After our lecture, we broke up into our teams and met our older adult who we will be working throughout the rest of the semester. We spent a lot of time building rapport with our resident and getting to know her story. My teammates and I discussed her various medications and different side-effects that may occur from those. As an OT student, my main role was teaching her how to utilize a pill box organizer and implement taking medications into her daily routines. We also discussed the importance of healthy, balanced meals and how this can influence the aging process.
The afternoon flew by so quickly that we were all sad to have our time come to an end. I felt as if we really got to know our resident and build rapport with her. After we met with our resident, our team debriefed on what went well for us as a team and identified strategies to improve on for next time. As occupational therapists, we often work in teams so learning how to navigate conflicts and communicate effectively is key and IPGC is the perfect place to begin practicing this.
Sep 17, 2018, by Jessica P
Here at USC in addition to our amazing coursework and electives, we have so many opportunities to get involved. Many of our students are involved in professional and volunteer-based organizations. Figuring out what organizations may interest you can sometimes be overwhelming, so here is a summary of the organizations our OT students are so passionate about:
DiversOT is a student organization that is aimed at increasing cultural awareness of OT students, faculty and staff through sharing culture, traditions and experiences of diverse groups within the Chan Division.
Engage is the OT House’s community outreach program which fosters relationships between USC graduate students and our surrounding community. OT students volunteer by designing and participating in recreational activities for at-risk elementary school children.
Integrative Health Association (IHA) aims to provide opportunities for students to learn about methods and evidence in Integrative Health, the integration of complementary, alternative and conventional healing methods.
Occupational Therapy and Science Council (OTSC) consists of every student in the Chan Division and has an executive board of members who work diligently to represent all interests of the student body. They create opportunities for our students to engage in philanthropic learning opportunities, to attend talks surround practice areas of interest for professional development, as well as create a sense of community amongst the Chan Division.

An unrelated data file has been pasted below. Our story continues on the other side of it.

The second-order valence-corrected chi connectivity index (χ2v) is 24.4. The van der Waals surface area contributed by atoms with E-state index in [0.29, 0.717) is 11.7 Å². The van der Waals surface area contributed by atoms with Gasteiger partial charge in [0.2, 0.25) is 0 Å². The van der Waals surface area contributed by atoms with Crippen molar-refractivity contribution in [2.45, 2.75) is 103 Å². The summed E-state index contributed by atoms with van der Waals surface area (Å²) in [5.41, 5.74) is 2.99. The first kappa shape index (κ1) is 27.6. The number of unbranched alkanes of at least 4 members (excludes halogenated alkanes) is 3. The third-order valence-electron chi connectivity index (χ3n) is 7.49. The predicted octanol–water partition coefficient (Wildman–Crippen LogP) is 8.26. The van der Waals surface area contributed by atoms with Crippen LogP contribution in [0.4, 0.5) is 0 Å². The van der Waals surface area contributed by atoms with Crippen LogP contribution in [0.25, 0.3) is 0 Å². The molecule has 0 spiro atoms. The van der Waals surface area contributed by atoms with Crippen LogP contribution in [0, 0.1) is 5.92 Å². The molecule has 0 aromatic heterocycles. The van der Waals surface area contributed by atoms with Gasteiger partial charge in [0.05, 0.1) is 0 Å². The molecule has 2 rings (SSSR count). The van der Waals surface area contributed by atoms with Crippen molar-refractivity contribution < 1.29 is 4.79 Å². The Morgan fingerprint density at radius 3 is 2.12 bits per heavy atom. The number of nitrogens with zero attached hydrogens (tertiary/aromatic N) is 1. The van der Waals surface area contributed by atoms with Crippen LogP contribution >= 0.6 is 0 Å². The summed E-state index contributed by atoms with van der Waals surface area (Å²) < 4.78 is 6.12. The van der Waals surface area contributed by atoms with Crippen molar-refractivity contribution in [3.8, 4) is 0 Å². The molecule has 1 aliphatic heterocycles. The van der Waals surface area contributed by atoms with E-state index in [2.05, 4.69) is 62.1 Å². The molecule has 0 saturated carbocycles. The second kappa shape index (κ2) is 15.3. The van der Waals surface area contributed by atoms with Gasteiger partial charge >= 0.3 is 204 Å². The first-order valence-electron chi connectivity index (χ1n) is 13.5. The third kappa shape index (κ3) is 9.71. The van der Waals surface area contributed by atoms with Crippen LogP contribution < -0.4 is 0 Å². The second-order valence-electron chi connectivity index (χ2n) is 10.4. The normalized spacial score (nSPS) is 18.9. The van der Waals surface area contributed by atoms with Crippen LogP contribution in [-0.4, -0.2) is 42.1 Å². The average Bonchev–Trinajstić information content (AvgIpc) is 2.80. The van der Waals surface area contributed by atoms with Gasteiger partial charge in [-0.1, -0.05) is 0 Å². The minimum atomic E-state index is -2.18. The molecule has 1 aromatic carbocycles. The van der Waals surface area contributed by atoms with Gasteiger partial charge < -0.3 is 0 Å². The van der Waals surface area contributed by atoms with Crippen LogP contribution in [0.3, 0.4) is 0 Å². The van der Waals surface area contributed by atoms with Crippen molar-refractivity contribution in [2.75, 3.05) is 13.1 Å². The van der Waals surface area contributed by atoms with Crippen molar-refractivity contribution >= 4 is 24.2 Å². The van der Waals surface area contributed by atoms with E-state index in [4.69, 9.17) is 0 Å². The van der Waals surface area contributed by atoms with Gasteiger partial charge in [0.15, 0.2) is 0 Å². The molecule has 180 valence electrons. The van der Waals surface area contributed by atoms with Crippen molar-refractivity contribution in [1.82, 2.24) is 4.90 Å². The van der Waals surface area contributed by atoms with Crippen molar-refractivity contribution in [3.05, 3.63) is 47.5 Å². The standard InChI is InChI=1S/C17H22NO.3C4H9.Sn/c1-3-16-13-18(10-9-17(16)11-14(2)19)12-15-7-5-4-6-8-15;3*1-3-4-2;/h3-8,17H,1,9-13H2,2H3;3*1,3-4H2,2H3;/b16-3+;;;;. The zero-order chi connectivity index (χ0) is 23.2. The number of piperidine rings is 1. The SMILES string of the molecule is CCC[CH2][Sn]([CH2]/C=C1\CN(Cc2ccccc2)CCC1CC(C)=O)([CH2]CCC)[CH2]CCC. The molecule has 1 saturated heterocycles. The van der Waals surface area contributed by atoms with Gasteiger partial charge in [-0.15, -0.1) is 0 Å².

OTs for OuTreach builds and strengthens the sense of community for LGBTQ students and allies by providing opportunities for social engagement and professional development. OTs for OuTreach members volunteer through developing programs and implementing engaging activities for diverse, marginalized and underserved populations. This organization has previously worked with the USC LGBT Resource Center, the Los Angeles LGBT Youth Center, and the Los Angeles County Central Juvenile Hall.
Pi Theta Epsilon (PTE) is the national honor society for occupational therapy students and alumni. PTE at USC sponsors various events throughout the year to promote student scholarship, showcase student and faculty research and engage in interdisciplinary work.
The Pre-OT Club is open to all USC undergraduate students who are interested in learning more about the field of occupational therapy. The Pre-OT club hosts events such as visits to OT practice sites, opportunities to shadow practicing clinicians, networking opportunities, and advisement for the application process for the Entry-Level Master’s program.
The USC Student-Run Clinic (SRC) delivers quality patient care to the underserved people of Los Angeles and enhances health professional education through an inter-professional, team-based approach to health care. Students from four professions (occupational therapy, medicine, pharmacy, and physician assistants) work together to assess, diagnose and optimize the patient’s health and lifestyle to suit their individualized needs.
Sep 6, 2018, by Jessica P
At USC, our Level I Fieldwork is tied in with the 3 different immersion courses: Adult Physical Rehabilitation, Mental Health, and Pediatrics.
But wait…what is fieldwork? As Caroline explained here before, our Level I Fieldwork is a site that students go to once a week throughout the semester and one full week about halfway through the semester. We get experience in 3 different practice areas at a variety of sites across the Los Angeles area.
Whether it is your first Level I Fieldwork or your third, starting Fieldwork at a new site can be exciting and nerve-wracking. Here are my tips for preparing for Level I Fieldwork:
1. Dress the part. On your first day, make sure you dress accordingly with the site’s dress code. Some sites may ask you wear scrubs and your white coat, while others may require business casual. I always error on the side of more formal because it is better to be more dressed up than down!
2. Come prepared. Bring copies of all the documents you may need to start, such as your HIPAA certification. Make sure to bring pen and paper as well to take notes throughout the day.
3. Keep your eyes open. The goal of Level I Fieldwork is to get exposure to OT in different settings, apply what we are learning in classes to practice, and to develop understanding of the needs of the patients. Whether your fieldwork site allows you to be hands-on with patients or not, there is always something you can learn by observing therapeutic interactions.
4. Ask questions. Fieldwork experiences can sometimes be very different from what we see and hear in our classes. Ask your clinical instructor questions about why they did what they did, it will help you to understand their clinical reasoning. If you have questions while you are with a patient, write them down to ask later.
5. Know your learning style. Before our fieldwork, students at USC are asked to complete a learning style inventory. It is important to know how you best learn and share this with your clinical instructor.
6. Use your resources. Throughout all of our fieldwork experiences, we have an entire fieldwork team, along with faculty to support us. They are always available if you have questions, need advice, or just want to discuss how fieldwork has been going.
Remember, Level I Fieldwork is all about the learning experience. There is no better way to solidify what we learn in the classroom, than to see it out in the field!